by Philip Boxer
This paper was presented in collaboration with Suzanne Garcia at the 3rd Annual IEEE Systems Conference in Vancouver March 23-26 with the following abstract:
An enterprise architecture is an accepted, widely used means for an organization to capture the relationship of its business operations to the systems and data that support them. Increasingly, enterprises are participating in complex system-of-systems contexts in order to meet changing customer demands that require them to collaborate with other enterprises in new and innovative ways. For a complex system-of-systems context, a shortcoming of enterprise architecture is that it presumes a single enterprise or a single, ultimate source of control.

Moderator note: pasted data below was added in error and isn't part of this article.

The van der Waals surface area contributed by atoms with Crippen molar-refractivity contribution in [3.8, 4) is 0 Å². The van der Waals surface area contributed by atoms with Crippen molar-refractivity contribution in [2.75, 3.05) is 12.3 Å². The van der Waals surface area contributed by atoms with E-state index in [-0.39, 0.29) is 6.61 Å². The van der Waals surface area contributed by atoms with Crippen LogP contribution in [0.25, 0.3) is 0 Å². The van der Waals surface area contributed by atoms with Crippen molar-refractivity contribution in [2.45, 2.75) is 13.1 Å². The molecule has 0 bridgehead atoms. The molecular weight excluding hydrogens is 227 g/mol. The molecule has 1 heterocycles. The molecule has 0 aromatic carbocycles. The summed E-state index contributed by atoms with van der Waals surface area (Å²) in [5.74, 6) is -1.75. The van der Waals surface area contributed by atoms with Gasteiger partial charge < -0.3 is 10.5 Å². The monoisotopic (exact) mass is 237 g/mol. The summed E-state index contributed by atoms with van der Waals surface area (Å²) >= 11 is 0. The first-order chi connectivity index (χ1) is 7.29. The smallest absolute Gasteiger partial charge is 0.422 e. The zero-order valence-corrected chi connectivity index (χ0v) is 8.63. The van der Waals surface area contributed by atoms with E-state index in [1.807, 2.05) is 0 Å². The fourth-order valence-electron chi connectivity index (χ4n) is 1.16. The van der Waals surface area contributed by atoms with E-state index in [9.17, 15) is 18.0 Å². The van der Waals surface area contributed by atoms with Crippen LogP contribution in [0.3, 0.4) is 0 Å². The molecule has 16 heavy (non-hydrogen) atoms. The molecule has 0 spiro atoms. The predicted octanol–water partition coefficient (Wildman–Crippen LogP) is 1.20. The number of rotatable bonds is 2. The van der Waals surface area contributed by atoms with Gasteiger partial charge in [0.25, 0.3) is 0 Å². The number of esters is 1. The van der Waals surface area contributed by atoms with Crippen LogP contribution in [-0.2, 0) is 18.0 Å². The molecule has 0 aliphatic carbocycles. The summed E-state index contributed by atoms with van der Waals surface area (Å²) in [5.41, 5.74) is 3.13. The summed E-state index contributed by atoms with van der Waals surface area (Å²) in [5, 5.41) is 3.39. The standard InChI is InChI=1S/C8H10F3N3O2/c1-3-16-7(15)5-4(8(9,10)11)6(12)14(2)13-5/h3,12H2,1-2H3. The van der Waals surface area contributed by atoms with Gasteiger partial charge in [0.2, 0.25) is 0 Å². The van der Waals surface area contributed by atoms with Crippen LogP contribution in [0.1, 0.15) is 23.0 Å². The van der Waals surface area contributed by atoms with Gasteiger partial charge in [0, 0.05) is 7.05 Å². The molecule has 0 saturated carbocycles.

This paper explores an approach to reasoning about distributed collaboration in the complex system-of-systems, multi-enterprise context, in which this single, ultimate source of control does not exist. It outlines the ways in which the long-used Zachman Framework for enterprise architecture would need to be modified to account for multi-enterprise collaboration and decentralized governance. It proposes a concept of stratification to meet this need and puts forward the main characteristics of the methods needed to model the stratified relationships of complex systems-of-systems to their contexts-of-use.